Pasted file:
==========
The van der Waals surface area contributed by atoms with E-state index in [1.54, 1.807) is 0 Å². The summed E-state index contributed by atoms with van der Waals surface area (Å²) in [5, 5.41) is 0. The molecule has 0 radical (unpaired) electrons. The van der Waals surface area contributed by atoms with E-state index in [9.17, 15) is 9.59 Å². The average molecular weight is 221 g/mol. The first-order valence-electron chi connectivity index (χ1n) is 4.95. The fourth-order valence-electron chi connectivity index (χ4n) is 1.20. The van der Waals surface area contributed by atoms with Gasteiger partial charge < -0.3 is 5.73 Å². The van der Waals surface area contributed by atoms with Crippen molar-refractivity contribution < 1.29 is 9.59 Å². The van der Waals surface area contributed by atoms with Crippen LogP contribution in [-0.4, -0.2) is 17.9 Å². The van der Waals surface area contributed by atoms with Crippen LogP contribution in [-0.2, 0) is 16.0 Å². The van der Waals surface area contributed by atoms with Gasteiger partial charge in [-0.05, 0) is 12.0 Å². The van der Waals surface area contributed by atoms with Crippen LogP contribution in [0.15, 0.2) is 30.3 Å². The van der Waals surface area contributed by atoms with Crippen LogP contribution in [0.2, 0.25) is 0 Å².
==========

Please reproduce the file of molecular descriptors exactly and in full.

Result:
The van der Waals surface area contributed by atoms with E-state index in [1.54, 1.807) is 0 Å². The summed E-state index contributed by atoms with van der Waals surface area (Å²) in [5, 5.41) is 0. The molecule has 0 radical (unpaired) electrons. The van der Waals surface area contributed by atoms with E-state index in [9.17, 15) is 9.59 Å². The average molecular weight is 221 g/mol. The first-order valence-electron chi connectivity index (χ1n) is 4.95. The fourth-order valence-electron chi connectivity index (χ4n) is 1.20. The van der Waals surface area contributed by atoms with Gasteiger partial charge < -0.3 is 5.73 Å². The van der Waals surface area contributed by atoms with Crippen molar-refractivity contribution < 1.29 is 9.59 Å². The van der Waals surface area contributed by atoms with Crippen LogP contribution in [-0.4, -0.2) is 17.9 Å². The van der Waals surface area contributed by atoms with Crippen LogP contribution in [-0.2, 0) is 16.0 Å². The van der Waals surface area contributed by atoms with Gasteiger partial charge in [-0.05, 0) is 12.0 Å². The van der Waals surface area contributed by atoms with Crippen LogP contribution in [0.15, 0.2) is 30.3 Å². The van der Waals surface area contributed by atoms with Crippen LogP contribution in [0.2, 0.25) is 0 Å².